On a weekday morning, two Oakdale Police patrol units respond to a call of a bomb threat at Oakdale Junior High School. When the officers arrive a fire alarm sounds. Within moments, gunshots ring out from the classroom area at the rear of the school, causing students to run.
The officers instinctively respond to “go mode” and team up to seek out and eliminate the threat of an active shooter on the junior high campus.
This incident, reminiscent of Sandy Hook Elementary, Columbine, or even nearby Cleveland Elementary School in Stockton, was the beginning of the first scenario in a joint training exercise with the Oakdale Police Department, Oakdale Fire Department, and Oak Valley Hospital in conjunction with the Oakdale Joint Unified School District.
As the scenario unfolded on Thursday morning, role players, consisting of over 30 students and 25 staff members from the Oakdale Joint Unified School District, played out their part as the injured or panicked. Additional police officers, all using blank ammunition, arrived and tactically advanced as a team to locate the at-large gunman.
Even after the shooter in this scenario was taken down, officers still went about systematically clearing the school rooms to make the school site safe for additional first responding units of the fire department and EMTs to arrive and tend to the wounded.
“Annually we revise our site safety plan and do a (school) board review and coordinate with Oakdale Police and first responders,” said OJUSD Director of Pupil Services Larry Mendonca. “After talking with Chief Jenkins we realized it would be a good experience to have another training simulation on a school site.”
With the arrival of fire engines and ambulance crews from Oak Valley ambulance, a makeshift triage area was set up where “wounded” were evaluated and treated based on the condition of their wounds. An area was also designated for a medi-flight response in the south field.
Chief Jenkins and OJUSD School Board President Michael Tozzi were standing in the background observing the activity.
“It’s been five years since we had our last one,” said Jenkins about similar training in the 2007-08 school year at Oakdale High School.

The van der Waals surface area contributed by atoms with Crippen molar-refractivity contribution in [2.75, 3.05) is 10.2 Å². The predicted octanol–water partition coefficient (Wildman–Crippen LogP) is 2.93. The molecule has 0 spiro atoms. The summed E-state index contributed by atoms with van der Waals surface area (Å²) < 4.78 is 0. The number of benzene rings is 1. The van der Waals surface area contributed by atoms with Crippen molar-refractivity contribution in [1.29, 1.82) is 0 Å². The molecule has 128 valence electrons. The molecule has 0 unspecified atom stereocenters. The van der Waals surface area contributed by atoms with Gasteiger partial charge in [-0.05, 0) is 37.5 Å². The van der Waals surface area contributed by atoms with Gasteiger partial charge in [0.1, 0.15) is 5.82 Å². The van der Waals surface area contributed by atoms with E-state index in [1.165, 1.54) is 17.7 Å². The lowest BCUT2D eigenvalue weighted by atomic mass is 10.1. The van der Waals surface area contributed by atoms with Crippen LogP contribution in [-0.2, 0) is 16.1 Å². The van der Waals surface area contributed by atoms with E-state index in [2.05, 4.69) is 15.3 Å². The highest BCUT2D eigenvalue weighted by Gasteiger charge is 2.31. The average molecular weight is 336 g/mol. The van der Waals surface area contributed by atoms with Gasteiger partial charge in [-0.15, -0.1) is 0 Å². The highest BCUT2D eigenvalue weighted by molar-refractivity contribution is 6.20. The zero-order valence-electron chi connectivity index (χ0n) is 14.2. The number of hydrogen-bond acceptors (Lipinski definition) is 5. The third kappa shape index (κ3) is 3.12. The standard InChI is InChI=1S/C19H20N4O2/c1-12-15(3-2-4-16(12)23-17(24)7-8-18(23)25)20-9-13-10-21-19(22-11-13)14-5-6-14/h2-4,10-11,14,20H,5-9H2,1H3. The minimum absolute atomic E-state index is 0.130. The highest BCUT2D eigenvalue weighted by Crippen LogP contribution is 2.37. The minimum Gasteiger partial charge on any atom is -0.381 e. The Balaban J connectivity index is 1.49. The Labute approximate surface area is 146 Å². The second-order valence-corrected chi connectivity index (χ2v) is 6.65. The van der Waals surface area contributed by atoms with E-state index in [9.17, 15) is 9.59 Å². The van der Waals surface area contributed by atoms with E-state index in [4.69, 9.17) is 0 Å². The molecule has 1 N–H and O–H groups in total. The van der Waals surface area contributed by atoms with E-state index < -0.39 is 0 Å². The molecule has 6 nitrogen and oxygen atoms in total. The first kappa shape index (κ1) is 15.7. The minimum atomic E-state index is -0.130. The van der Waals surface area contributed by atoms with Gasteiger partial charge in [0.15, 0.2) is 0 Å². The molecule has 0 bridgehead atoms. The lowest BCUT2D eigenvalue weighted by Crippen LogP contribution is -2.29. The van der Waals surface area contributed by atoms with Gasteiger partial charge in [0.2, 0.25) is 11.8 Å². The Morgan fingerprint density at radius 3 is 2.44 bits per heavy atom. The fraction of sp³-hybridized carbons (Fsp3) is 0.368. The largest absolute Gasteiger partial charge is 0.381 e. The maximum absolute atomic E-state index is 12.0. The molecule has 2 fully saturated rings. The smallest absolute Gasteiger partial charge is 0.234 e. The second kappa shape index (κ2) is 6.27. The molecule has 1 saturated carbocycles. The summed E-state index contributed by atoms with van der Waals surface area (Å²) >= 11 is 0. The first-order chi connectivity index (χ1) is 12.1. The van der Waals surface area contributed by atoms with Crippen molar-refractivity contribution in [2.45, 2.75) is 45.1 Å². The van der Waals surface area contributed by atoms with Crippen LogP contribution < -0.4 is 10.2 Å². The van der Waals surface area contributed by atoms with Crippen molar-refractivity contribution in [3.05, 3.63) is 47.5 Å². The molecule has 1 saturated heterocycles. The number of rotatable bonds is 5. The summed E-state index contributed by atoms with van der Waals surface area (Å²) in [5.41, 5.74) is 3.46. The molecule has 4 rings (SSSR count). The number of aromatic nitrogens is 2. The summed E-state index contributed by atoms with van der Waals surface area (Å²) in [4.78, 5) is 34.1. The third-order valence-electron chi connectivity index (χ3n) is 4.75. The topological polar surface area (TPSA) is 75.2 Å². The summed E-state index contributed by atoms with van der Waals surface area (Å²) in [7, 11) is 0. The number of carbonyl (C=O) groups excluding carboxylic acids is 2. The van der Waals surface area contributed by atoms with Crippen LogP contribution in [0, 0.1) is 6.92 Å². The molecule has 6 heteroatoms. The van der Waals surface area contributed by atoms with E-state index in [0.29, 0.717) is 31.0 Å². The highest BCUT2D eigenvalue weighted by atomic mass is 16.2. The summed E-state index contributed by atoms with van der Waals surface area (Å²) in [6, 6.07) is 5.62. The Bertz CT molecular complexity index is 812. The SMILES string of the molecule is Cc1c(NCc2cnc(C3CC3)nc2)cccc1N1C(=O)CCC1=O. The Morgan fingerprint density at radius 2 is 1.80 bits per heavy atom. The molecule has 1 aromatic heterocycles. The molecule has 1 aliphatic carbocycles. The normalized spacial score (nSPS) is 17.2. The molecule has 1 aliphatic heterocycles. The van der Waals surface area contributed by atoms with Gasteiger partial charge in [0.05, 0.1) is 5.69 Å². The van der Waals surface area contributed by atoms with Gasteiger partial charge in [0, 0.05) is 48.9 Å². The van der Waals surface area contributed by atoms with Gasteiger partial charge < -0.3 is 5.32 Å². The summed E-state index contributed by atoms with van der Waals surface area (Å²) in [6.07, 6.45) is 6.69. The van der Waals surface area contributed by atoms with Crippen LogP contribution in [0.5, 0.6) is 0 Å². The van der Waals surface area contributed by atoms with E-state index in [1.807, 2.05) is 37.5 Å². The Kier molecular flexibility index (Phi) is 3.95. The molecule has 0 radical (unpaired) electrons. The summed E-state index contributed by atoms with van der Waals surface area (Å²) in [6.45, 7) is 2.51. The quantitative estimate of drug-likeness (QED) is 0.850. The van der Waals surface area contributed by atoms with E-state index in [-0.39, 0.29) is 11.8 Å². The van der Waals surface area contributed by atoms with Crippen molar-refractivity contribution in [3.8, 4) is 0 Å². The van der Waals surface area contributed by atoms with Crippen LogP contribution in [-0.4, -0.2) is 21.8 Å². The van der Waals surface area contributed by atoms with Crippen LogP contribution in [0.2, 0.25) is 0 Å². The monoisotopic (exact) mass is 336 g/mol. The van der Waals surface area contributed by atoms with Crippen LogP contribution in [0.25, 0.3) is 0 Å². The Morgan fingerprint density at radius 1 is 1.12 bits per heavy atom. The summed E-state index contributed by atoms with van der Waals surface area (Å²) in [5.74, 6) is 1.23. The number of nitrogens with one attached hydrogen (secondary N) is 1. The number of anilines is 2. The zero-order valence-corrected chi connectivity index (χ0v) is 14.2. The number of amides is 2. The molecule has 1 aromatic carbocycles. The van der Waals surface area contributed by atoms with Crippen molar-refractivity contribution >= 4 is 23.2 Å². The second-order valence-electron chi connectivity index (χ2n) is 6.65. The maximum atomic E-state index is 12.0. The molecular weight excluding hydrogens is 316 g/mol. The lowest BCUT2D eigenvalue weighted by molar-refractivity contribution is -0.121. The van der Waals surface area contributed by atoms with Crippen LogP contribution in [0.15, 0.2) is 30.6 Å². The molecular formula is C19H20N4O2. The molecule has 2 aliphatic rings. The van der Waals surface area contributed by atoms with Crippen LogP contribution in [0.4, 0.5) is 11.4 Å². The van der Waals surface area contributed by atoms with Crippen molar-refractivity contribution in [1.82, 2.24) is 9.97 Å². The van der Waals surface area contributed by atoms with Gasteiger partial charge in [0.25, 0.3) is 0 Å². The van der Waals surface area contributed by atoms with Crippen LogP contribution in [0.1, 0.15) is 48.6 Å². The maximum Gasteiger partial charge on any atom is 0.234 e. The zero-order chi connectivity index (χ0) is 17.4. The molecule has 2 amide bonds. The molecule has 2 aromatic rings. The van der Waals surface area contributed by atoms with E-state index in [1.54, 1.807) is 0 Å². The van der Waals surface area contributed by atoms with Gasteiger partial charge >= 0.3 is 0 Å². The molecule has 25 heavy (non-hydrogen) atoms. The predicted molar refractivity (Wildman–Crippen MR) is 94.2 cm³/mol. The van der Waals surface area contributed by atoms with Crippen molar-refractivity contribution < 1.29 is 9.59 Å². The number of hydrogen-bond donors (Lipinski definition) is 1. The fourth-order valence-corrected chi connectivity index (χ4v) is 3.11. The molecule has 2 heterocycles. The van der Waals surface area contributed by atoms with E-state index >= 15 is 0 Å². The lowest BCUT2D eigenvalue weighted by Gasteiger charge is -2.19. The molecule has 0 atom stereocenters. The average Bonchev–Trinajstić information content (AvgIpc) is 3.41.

Jenkins said he and some of his staff recently attended law enforcement training by Lt. Col. Dave Grossman, a former West Point psychology professor who is a nationally recognized expert in the field of school violence and Homeland Security.
“After the updated training we needed an exercise at a school,” Jenkins said.
“The active shooter training was an excellent opportunity for our students and staff to work side by side with law enforcement in an exercise that was mutually beneficial,” said Tozzi. “Our students were excited to be part of the exercise and we learned some lessons on what people do in these situations. The students were able to view law enforcement training to provide a safer environment for their benefit.”
Lt. Keri Redd, who facilitated the joint training, added other scenarios to the training of possible occurrences throughout the day that included an upset parent that turns to gun violence and an intruder, later determined to be armed, seen wandering around the school.
Principal John Simons was appreciative that the training was done at the junior high school.
“Our school is a wide open site,” said Simons. “This will give us some learning opportunities.”
“We got a baseline of where we need to go from here,” added Lt. Redd. “The next step after today is to work with the district and the students on their response.”
A common criticism from some members of the public is that conducting such realistic training with students playing the parts of victims and bystanders and discussing fatal school shootings is that “It’ll scare the children!”
To experts in the field, that’s fine. School shootings and an active shooter is scary, so students should recognize that fear, but they should also be prepared to react and take some solace in seeing their local law enforcement officers practice the response.
After each incident, participating police personnel debriefed their response and actions with Redd.
“Coming in, even though you know it’s a training exercise, when you hear the gunfire, the heart rate really rises,” admitted veteran Police Officer Don Stillwell, perspiring after the first exercise. “We go find the shooter and neutralize the threat like we’re trained to do.”